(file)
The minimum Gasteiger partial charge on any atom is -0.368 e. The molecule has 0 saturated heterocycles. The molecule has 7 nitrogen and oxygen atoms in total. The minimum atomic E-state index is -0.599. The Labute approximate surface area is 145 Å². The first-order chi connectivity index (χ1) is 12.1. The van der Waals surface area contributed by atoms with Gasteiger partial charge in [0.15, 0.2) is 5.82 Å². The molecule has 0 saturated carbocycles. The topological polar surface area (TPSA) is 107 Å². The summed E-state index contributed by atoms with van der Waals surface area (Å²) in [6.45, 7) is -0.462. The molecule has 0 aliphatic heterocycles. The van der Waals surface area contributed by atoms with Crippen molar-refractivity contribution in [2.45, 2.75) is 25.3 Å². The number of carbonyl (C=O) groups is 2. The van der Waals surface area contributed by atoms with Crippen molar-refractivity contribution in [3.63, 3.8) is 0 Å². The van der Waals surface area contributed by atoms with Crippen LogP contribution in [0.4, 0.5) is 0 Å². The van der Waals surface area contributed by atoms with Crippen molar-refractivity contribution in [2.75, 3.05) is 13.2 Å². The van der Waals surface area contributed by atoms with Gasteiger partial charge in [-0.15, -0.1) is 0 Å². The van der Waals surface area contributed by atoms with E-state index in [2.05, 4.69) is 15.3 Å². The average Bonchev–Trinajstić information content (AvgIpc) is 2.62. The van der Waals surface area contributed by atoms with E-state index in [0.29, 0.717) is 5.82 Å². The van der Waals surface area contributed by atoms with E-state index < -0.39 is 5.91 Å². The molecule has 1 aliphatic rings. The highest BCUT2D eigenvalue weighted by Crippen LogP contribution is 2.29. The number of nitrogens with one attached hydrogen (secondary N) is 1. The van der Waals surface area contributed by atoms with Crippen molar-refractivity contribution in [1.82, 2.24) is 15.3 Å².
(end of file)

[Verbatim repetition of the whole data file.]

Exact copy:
The minimum Gasteiger partial charge on any atom is -0.368 e. The molecule has 0 saturated heterocycles. The molecule has 7 nitrogen and oxygen atoms in total. The minimum atomic E-state index is -0.599. The Labute approximate surface area is 145 Å². The first-order chi connectivity index (χ1) is 12.1. The van der Waals surface area contributed by atoms with Gasteiger partial charge in [0.15, 0.2) is 5.82 Å². The molecule has 0 saturated carbocycles. The topological polar surface area (TPSA) is 107 Å². The summed E-state index contributed by atoms with van der Waals surface area (Å²) in [6.45, 7) is -0.462. The molecule has 0 aliphatic heterocycles. The van der Waals surface area contributed by atoms with Crippen molar-refractivity contribution in [2.45, 2.75) is 25.3 Å². The number of carbonyl (C=O) groups is 2. The van der Waals surface area contributed by atoms with Crippen molar-refractivity contribution in [3.63, 3.8) is 0 Å². The van der Waals surface area contributed by atoms with Crippen LogP contribution in [0.4, 0.5) is 0 Å². The van der Waals surface area contributed by atoms with Crippen molar-refractivity contribution in [2.75, 3.05) is 13.2 Å². The van der Waals surface area contributed by atoms with Gasteiger partial charge in [-0.15, -0.1) is 0 Å². The van der Waals surface area contributed by atoms with E-state index in [2.05, 4.69) is 15.3 Å². The average Bonchev–Trinajstić information content (AvgIpc) is 2.62. The van der Waals surface area contributed by atoms with E-state index in [0.29, 0.717) is 5.82 Å². The van der Waals surface area contributed by atoms with E-state index < -0.39 is 5.91 Å². The molecule has 1 aliphatic rings. The highest BCUT2D eigenvalue weighted by Crippen LogP contribution is 2.29. The number of nitrogens with one attached hydrogen (secondary N) is 1. The van der Waals surface area contributed by atoms with Crippen molar-refractivity contribution in [1.82, 2.24) is 15.3 Å².